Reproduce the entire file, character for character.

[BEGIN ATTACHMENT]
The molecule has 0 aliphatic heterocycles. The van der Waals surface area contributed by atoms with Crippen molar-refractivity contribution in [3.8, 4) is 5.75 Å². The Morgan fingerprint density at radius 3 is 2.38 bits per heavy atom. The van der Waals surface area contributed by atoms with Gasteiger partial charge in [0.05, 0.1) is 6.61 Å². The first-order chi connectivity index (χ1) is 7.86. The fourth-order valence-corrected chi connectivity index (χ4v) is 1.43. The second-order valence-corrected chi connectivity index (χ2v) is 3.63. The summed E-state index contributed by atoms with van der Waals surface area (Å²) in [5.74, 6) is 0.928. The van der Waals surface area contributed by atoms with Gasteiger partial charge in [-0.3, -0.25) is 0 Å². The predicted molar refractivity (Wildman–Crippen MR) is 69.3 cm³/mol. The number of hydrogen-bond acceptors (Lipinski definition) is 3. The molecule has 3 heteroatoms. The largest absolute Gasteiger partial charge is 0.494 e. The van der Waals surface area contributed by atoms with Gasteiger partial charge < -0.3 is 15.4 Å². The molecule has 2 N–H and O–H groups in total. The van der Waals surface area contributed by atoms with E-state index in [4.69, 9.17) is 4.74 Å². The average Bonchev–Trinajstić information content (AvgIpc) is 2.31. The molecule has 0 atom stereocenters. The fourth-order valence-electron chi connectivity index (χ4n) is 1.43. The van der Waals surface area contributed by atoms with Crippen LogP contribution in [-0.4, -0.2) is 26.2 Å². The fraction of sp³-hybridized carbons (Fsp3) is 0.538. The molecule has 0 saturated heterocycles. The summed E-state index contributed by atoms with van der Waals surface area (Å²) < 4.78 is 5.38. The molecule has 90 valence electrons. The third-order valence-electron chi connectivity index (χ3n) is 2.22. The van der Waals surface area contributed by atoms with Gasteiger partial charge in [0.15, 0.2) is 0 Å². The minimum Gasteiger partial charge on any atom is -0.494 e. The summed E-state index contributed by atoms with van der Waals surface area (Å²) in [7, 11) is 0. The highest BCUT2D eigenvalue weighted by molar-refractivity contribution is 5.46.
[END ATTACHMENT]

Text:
The molecule has 0 aliphatic heterocycles. The van der Waals surface area contributed by atoms with Crippen molar-refractivity contribution in [3.8, 4) is 5.75 Å². The Morgan fingerprint density at radius 3 is 2.38 bits per heavy atom. The van der Waals surface area contributed by atoms with Gasteiger partial charge in [0.05, 0.1) is 6.61 Å². The first-order chi connectivity index (χ1) is 7.86. The fourth-order valence-corrected chi connectivity index (χ4v) is 1.43. The second-order valence-corrected chi connectivity index (χ2v) is 3.63. The summed E-state index contributed by atoms with van der Waals surface area (Å²) in [5.74, 6) is 0.928. The van der Waals surface area contributed by atoms with Gasteiger partial charge in [-0.3, -0.25) is 0 Å². The predicted molar refractivity (Wildman–Crippen MR) is 69.3 cm³/mol. The number of hydrogen-bond acceptors (Lipinski definition) is 3. The molecule has 3 heteroatoms. The largest absolute Gasteiger partial charge is 0.494 e. The van der Waals surface area contributed by atoms with Gasteiger partial charge < -0.3 is 15.4 Å². The molecule has 2 N–H and O–H groups in total. The van der Waals surface area contributed by atoms with E-state index in [4.69, 9.17) is 4.74 Å². The average Bonchev–Trinajstić information content (AvgIpc) is 2.31. The molecule has 0 atom stereocenters. The fourth-order valence-electron chi connectivity index (χ4n) is 1.43. The van der Waals surface area contributed by atoms with Crippen LogP contribution in [-0.4, -0.2) is 26.2 Å². The fraction of sp³-hybridized carbons (Fsp3) is 0.538. The molecule has 0 saturated heterocycles. The summed E-state index contributed by atoms with van der Waals surface area (Å²) < 4.78 is 5.38. The molecule has 90 valence electrons. The third-order valence-electron chi connectivity index (χ3n) is 2.22. The van der Waals surface area contributed by atoms with Gasteiger partial charge in [0.15, 0.2) is 0 Å². The minimum Gasteiger partial charge on any atom is -0.494 e. The summed E-state index contributed by atoms with van der Waals surface area (Å²) in [7, 11) is 0. The highest BCUT2D eigenvalue weighted by molar-refractivity contribution is 5.46.